Gregory handed the club into the control of his son Martin. Almost immediately the club fell into difficulties again. Martin had none of his fathers business acumen or interest in the club and finances began to dry up. In a desperate measure he brought in Terry Venables to act as chairman. Venables was a disaster and the club was eventually forced into administration. Venables even managed, despite his failure, to earn a six figure sum as a performance bonus. He left the club adrift at the bottom of the table with less than half the season remaining. Alan Ball returned to help the club he loved out one final time.

Administration, at the time, incurred no points penalty which proved vital as the club managed to stay up on the last day of the 1998 season and, at the same time, relegate Manchester City to the third division for the first time in their history. This was a massive boost to the club and that boost was further added to when the administrator struck gold with a new owner. Serbian / American business man Milan Mandaric.

Mandaric immediately began to spend, further promises of a new stadium came about, to the point where he was pictured sat on a digger taking the first cut of the land where the stadium was to be built (adjacent to the existing ground). He intent was further signalled when Robert Prosineski came to the club – truly a world class player superior to any other in the division. But success on the pitch still didn’t materialise and Mandaric became known as a hired gun and fired a succession of managers in close succession. This included Alan Ball and Tony Pulis (both were given less than 8 months in the job). The last manage to feel the wrath was Graham Rix who knew his number was up when Harry Redknapp became director of football. Mandaric also brought in Peter Storrie as chief-executive (these names will prove vital as the story continues).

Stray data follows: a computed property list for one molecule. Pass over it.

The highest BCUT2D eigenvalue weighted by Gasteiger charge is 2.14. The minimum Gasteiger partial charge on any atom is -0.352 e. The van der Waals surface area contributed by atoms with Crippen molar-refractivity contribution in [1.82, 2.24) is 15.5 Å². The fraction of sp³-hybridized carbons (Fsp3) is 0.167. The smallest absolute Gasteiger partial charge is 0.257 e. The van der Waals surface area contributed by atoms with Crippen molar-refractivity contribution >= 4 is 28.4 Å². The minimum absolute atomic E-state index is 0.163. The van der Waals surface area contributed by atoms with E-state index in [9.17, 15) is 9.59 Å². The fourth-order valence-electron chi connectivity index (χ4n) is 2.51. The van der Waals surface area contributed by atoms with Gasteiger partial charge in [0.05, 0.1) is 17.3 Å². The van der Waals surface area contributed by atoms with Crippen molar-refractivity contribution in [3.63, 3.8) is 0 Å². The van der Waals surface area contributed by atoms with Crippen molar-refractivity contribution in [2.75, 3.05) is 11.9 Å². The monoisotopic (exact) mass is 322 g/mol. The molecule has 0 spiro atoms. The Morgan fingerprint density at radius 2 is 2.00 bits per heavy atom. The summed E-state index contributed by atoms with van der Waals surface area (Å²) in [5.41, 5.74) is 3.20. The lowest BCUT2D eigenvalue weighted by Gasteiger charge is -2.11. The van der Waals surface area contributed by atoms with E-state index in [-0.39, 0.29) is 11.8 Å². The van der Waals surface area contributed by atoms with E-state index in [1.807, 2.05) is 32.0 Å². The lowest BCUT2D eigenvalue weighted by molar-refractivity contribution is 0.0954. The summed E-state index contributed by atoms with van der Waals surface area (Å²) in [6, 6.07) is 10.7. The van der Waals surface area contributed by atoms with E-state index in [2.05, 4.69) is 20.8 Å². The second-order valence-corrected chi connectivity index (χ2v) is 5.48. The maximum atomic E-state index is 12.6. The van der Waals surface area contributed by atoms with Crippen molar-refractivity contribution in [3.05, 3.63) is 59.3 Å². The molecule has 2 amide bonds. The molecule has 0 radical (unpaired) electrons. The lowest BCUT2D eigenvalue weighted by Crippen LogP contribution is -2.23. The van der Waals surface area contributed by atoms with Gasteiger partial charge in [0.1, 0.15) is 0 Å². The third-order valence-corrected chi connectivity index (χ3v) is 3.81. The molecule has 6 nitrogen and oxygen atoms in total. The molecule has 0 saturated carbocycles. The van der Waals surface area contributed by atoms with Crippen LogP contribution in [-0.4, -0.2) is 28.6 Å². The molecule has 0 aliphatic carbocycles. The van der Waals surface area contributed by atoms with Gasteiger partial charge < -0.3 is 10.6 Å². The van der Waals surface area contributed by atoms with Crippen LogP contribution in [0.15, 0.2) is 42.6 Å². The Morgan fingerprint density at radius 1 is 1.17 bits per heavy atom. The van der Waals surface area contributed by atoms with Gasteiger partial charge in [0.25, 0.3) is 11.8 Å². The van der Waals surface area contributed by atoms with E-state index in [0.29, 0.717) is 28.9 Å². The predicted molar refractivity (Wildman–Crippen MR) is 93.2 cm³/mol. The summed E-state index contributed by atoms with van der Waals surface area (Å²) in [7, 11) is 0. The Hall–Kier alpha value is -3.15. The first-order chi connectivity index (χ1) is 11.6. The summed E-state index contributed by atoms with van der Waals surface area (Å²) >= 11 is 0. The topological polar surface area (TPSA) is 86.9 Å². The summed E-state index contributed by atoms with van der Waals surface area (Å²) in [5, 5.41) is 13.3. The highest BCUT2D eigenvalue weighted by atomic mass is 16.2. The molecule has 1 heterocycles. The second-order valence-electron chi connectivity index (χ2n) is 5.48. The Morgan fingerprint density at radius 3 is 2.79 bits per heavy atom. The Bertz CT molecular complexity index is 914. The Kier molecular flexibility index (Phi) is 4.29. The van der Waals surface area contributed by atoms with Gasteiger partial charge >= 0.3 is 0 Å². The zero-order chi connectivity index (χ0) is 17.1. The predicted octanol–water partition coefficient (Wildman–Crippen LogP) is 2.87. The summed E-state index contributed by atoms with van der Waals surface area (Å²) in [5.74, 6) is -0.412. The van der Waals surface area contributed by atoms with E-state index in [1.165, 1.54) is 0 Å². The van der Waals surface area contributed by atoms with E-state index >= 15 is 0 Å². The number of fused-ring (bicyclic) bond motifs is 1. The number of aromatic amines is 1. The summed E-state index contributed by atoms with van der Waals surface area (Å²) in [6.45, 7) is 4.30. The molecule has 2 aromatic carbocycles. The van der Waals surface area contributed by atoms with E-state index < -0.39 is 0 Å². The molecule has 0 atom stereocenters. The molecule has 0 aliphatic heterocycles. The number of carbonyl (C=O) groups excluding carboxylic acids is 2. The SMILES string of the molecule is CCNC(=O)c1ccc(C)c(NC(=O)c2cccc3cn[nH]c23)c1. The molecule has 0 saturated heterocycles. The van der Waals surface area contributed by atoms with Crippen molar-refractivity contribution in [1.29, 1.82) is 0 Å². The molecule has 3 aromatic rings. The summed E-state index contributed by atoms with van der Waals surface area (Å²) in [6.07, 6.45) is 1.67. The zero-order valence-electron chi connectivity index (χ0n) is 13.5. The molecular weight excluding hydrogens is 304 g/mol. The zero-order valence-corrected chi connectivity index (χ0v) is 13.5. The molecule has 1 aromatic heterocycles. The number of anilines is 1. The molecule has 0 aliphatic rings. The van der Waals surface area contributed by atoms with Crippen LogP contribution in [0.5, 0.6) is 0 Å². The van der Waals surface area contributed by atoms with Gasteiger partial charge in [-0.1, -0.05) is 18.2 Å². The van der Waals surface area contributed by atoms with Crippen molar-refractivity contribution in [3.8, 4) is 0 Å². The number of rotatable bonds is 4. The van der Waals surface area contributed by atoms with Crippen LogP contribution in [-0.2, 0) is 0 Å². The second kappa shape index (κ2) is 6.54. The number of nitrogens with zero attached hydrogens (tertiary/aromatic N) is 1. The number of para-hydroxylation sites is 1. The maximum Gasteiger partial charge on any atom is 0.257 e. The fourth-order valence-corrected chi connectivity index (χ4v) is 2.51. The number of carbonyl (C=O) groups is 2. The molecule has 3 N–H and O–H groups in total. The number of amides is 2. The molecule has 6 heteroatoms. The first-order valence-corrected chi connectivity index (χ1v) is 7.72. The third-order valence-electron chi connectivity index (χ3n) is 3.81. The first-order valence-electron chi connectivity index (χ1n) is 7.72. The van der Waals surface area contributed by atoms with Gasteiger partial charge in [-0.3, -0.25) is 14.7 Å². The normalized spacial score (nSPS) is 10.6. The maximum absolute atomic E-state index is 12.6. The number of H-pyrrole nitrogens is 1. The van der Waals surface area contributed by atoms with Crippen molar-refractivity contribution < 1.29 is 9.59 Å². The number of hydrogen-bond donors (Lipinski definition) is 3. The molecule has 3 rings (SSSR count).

Redknapp, reluctantly, agreed to replace Rix and Mandaric backed him up with several key siginings for a push for promotion. This included Paul Merson, who joined as the 2002-03 season began. That season was a triumph and Pompey stormed to the Premiership to join the big boys. Our first season was tough but we comfortably stayed up and almost on two occasions managed to be the only side to spoil the invincible Arsenal side.

The following season, the cracks began. There was still no movement on the ground front, then Mandaric demanded that Redknapp remove his number 2, Jim Smith, and bring in Mandaric’s choice of Director of Football Velamir Zajec. Redknapp took umbridge to this and promptly walked out the club to join Southampton (a crime not forgiven by some).

Mandaric then began to slow down on purchases and started to sell or release players in the squad, we slipped to the bottom of the table and relegation became a certainty. But there was another twist in the tail. An Israli-Russian billionaire Alexandre (Sasha) Gaydamak took the club from Mandaric for a huge sum. Pompey had hit the big time, Redknapp (fresh from relegating Southampton – many of us forgave him for this) came back with tail between his legs to the club ‘that was always in my heart’. He managed to keep the club up, with numerous new signings funded by Gaydamak.

The spending did not stop right through back to that magical afternoon at Wembley. As the new season began, Redknapp smashed the clubs transfer record by signing back Peter Crouch from Liverpool for £11.5 million. The fans were in dream time. We had won the cup and were now into Europe.

Then, out of the blue, Redknapp left us again. This time the lure of Spurs proved his motivation but as he went he sent out a passing shot stating that the club was broke and on its knees. Storrie immediately denied this fact. Within weeks however, Gaydamak announced he was selling the club to Sulaiman Al Fahim. This was the guy who had fronted the bid to buy Manchester City. However the money had dried up and the squad was decimated. Several players left the club in the summer – many of them for below market value to Spurs.